Students dropping out of university:
Figures from the Higher Education Statistics Agency illustrate that 6.7 percent of scholars dropped out of university after a year in 2011-12, growing to almost one in five at one institution. More than 26000 scholars dropped-out of university last year amid continuing concerns which school leavers are being pushed into taking inappropriate degree courses.
Official figures shows that around one in 15 undergraduates 6.7 percent failed to complete the 1st year of their degree also numbers grew to almost a fifth at worst-performing institution. At least one-in-10 scholars at 18 universities across the UK quit higher education in general after less than 12 months. It also emerged that 18.5 percent of scholars around 73500 are projected to fail to complete the course they started after dropping-out transferring to another university or graduating with an alternative qualification. Overall dropout rates were actually down in 2011-12 is the latest available figures compared with a year earlier.
It recommends school leavers are giving more serious thought to post 18 study options, especially with the size of scholar debt rising. However the continuing high number of drop-outs at some universities will raise concerns that too many scholars are still taking courses that fail to fully meet their requirements. The disclosure in data from Higher Education Statistics Agency come just weeks after a higher education watchdog believed that more than £1.3bn spent on scholar bursaries over a 5 year period had failed to prevent poor teenagers dropping out of university.
The Government's Office for Fair Access initiate that grants worth up to £4,000 a year had "no observable effect" on scholars' chances of remaining on their degree course. Speaking to the Telegraph- the former Conservative education secretary Lord Baker has also warned that some teenagers are being pushed into taking university courses just because of Britain's ‘snobbery' towards technical qualifications by leaving many struggling to find work when they graduate. As per the HESA figures 6.7 percent of scholars 26,085 were no longer in higher education after starting courses in 2011. It was down from 7.4 percent in 2010.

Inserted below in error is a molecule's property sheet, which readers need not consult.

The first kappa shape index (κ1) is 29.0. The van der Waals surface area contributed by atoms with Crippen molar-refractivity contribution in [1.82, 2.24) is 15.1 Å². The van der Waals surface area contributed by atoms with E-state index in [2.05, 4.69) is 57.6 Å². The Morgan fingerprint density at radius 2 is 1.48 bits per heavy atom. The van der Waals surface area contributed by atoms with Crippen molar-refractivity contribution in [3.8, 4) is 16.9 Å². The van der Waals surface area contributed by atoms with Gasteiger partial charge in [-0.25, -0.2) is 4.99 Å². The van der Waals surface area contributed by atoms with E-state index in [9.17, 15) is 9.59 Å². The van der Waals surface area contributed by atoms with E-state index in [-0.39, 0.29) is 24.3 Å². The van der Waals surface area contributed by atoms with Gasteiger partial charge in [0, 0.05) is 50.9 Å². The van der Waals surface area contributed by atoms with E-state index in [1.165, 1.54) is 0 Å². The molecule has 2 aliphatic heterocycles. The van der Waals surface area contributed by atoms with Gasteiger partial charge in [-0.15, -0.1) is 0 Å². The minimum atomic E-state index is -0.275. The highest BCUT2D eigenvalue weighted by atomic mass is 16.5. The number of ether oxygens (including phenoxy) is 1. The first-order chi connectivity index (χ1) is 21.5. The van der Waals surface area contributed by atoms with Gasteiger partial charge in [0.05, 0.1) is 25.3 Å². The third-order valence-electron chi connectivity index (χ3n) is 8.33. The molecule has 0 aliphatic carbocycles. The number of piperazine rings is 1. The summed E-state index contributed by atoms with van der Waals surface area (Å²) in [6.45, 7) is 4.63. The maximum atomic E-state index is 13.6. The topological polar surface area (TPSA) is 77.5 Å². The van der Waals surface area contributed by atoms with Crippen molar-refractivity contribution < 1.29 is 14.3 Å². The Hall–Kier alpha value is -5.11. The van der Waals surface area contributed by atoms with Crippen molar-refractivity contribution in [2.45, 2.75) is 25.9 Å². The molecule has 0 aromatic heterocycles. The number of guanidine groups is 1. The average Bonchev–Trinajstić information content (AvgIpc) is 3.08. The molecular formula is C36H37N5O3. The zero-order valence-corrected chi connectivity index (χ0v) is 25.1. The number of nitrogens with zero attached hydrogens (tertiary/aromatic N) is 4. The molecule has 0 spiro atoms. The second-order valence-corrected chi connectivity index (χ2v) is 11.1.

The highest dropout rate was at the University of the West of Scotland which operates from four campuses in Dumfries, Ayr, Hamilton and Paisley where 19.4 percent of scholars failed to complete the 1st year.
In England the worst performing institution was London Metropolitan University where 15.5 percent dropped out. This was followed by 12.5 percent at City University of London also 12.4 percent at London South Bank 11.9 percent at Middlesex also 11.7 percent at Bolton University.
Prevent the Dropout Crisis - Strategies for Student Retention are:
1. Engage and Partner with Parents:
It's an all-too-familiar story: Parent involvement declines as students get older and become more self-governing. But although the role of parents changes in secondary school, their ongoing engagement -- from regular communication with school staff to familiarity with their child's schedule,
2. Cultivate Relationships:
A concerned teacher or trusted adult can make the difference between students's staying in school or dropped-out. That is why secondary schools around the country are implementing advisories -- small groups of students that come together with a faculty member to create an in-school family of sorts.
3. Make Learning Relevant:
Boredom and disengagement are two key reasons students stop attending class and wind up dropping out of school. Dropouts said a major reason for leaving school was that their classes were not motivating. Instruction that takes students into the broader community provides opportunities for all students especially experiential learners to connect to academics in a deeper also in more powerful way.
4. Think Small:
For too many students, large comprehensive high schools are a place to get lost rather to thrive. That's why districts throughout the country are working to personalize learning by creating small schools or reorganizing large schools into small knowledgeable communities as part of their strategy for reducing the dropout rate.
5. Develop a Community Plan:
First is knowledge to understanding the scope of the problem also modern programs, practices, and resources targeted at addressing it. Second is strategy -- development of what Balfanz describes as a ‘dropout prevention intervention and recovery plan' that focuses community resources. Last is ongoing assessment -- regular evaluation and improvement of practices to ensure that community initiatives are having the desired effect.